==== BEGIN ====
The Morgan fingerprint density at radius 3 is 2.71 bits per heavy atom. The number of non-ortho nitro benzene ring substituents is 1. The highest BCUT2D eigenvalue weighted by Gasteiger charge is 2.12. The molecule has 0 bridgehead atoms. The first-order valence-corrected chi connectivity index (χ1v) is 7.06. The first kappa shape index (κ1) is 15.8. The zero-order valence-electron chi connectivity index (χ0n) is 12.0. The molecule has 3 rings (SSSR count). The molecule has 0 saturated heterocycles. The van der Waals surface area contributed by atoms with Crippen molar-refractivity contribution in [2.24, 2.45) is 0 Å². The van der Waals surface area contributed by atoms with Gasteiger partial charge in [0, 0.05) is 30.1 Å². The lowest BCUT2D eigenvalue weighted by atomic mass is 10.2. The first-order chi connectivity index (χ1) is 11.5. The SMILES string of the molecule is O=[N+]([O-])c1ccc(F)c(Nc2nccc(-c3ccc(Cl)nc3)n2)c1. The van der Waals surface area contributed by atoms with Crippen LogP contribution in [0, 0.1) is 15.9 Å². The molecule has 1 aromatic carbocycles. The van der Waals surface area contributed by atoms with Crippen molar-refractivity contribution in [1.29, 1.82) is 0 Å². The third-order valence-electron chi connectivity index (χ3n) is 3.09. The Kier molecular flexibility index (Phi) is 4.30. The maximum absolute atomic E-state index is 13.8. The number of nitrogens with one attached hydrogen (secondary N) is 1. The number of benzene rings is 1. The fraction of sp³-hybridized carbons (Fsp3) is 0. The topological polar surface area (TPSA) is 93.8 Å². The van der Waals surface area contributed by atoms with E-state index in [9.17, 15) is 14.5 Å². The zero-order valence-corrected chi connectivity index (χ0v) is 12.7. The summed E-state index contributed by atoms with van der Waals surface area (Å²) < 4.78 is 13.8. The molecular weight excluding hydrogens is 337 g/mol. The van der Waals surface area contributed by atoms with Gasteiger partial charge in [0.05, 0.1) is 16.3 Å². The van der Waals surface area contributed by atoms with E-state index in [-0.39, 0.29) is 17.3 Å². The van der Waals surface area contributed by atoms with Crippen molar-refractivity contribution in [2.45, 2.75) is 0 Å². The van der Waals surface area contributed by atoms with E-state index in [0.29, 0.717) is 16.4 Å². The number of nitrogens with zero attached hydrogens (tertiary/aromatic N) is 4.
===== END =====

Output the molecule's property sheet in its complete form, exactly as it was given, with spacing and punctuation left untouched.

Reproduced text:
The Morgan fingerprint density at radius 3 is 2.71 bits per heavy atom. The number of non-ortho nitro benzene ring substituents is 1. The highest BCUT2D eigenvalue weighted by Gasteiger charge is 2.12. The molecule has 0 bridgehead atoms. The first-order valence-corrected chi connectivity index (χ1v) is 7.06. The first kappa shape index (κ1) is 15.8. The zero-order valence-electron chi connectivity index (χ0n) is 12.0. The molecule has 3 rings (SSSR count). The molecule has 0 saturated heterocycles. The van der Waals surface area contributed by atoms with Crippen molar-refractivity contribution in [2.24, 2.45) is 0 Å². The van der Waals surface area contributed by atoms with Gasteiger partial charge in [0, 0.05) is 30.1 Å². The lowest BCUT2D eigenvalue weighted by atomic mass is 10.2. The first-order chi connectivity index (χ1) is 11.5. The SMILES string of the molecule is O=[N+]([O-])c1ccc(F)c(Nc2nccc(-c3ccc(Cl)nc3)n2)c1. The van der Waals surface area contributed by atoms with Crippen LogP contribution in [0, 0.1) is 15.9 Å². The molecule has 1 aromatic carbocycles. The van der Waals surface area contributed by atoms with Crippen molar-refractivity contribution in [1.29, 1.82) is 0 Å². The third-order valence-electron chi connectivity index (χ3n) is 3.09. The Kier molecular flexibility index (Phi) is 4.30. The maximum absolute atomic E-state index is 13.8. The number of nitrogens with one attached hydrogen (secondary N) is 1. The number of benzene rings is 1. The fraction of sp³-hybridized carbons (Fsp3) is 0. The topological polar surface area (TPSA) is 93.8 Å². The van der Waals surface area contributed by atoms with E-state index in [9.17, 15) is 14.5 Å². The zero-order valence-corrected chi connectivity index (χ0v) is 12.7. The summed E-state index contributed by atoms with van der Waals surface area (Å²) < 4.78 is 13.8. The molecular weight excluding hydrogens is 337 g/mol. The van der Waals surface area contributed by atoms with Gasteiger partial charge in [0.05, 0.1) is 16.3 Å². The van der Waals surface area contributed by atoms with E-state index in [-0.39, 0.29) is 17.3 Å². The van der Waals surface area contributed by atoms with Crippen molar-refractivity contribution in [2.45, 2.75) is 0 Å². The van der Waals surface area contributed by atoms with E-state index in [0.29, 0.717) is 16.4 Å². The number of nitrogens with zero attached hydrogens (tertiary/aromatic N) is 4.